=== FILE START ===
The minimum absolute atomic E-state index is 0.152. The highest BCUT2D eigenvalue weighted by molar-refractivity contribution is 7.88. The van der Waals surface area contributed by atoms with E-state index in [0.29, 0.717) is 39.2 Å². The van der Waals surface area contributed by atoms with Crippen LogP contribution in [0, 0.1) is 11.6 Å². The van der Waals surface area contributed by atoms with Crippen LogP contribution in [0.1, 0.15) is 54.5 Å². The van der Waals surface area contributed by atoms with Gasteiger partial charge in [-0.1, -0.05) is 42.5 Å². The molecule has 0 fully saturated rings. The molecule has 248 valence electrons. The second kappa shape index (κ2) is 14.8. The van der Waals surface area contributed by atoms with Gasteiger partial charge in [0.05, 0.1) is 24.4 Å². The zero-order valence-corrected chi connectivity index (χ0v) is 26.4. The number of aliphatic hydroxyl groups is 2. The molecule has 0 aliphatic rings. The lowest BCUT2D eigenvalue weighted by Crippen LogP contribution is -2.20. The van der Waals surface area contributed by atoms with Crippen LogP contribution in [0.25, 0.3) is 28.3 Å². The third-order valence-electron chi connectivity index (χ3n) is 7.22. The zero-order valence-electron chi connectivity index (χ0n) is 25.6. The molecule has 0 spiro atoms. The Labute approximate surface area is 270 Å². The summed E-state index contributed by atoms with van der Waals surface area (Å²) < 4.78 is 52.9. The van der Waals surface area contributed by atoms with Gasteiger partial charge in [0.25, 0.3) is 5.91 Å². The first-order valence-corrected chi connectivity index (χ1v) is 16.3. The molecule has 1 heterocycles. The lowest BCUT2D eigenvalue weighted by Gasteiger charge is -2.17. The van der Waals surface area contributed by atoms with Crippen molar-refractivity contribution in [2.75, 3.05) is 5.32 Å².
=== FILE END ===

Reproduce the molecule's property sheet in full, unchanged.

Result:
The minimum absolute atomic E-state index is 0.152. The highest BCUT2D eigenvalue weighted by molar-refractivity contribution is 7.88. The van der Waals surface area contributed by atoms with E-state index in [0.29, 0.717) is 39.2 Å². The van der Waals surface area contributed by atoms with Crippen LogP contribution in [0, 0.1) is 11.6 Å². The van der Waals surface area contributed by atoms with Crippen LogP contribution in [0.1, 0.15) is 54.5 Å². The van der Waals surface area contributed by atoms with Gasteiger partial charge in [-0.1, -0.05) is 42.5 Å². The molecule has 0 fully saturated rings. The molecule has 248 valence electrons. The second kappa shape index (κ2) is 14.8. The van der Waals surface area contributed by atoms with Gasteiger partial charge in [0.05, 0.1) is 24.4 Å². The zero-order valence-corrected chi connectivity index (χ0v) is 26.4. The number of aliphatic hydroxyl groups is 2. The molecule has 0 aliphatic rings. The lowest BCUT2D eigenvalue weighted by Crippen LogP contribution is -2.20. The van der Waals surface area contributed by atoms with Crippen LogP contribution in [0.25, 0.3) is 28.3 Å². The third-order valence-electron chi connectivity index (χ3n) is 7.22. The zero-order valence-electron chi connectivity index (χ0n) is 25.6. The molecule has 0 spiro atoms. The Labute approximate surface area is 270 Å². The summed E-state index contributed by atoms with van der Waals surface area (Å²) < 4.78 is 52.9. The van der Waals surface area contributed by atoms with Gasteiger partial charge in [0.25, 0.3) is 5.91 Å². The first-order valence-corrected chi connectivity index (χ1v) is 16.3. The molecule has 1 heterocycles. The lowest BCUT2D eigenvalue weighted by Gasteiger charge is -2.17. The van der Waals surface area contributed by atoms with Crippen molar-refractivity contribution in [2.75, 3.05) is 5.32 Å².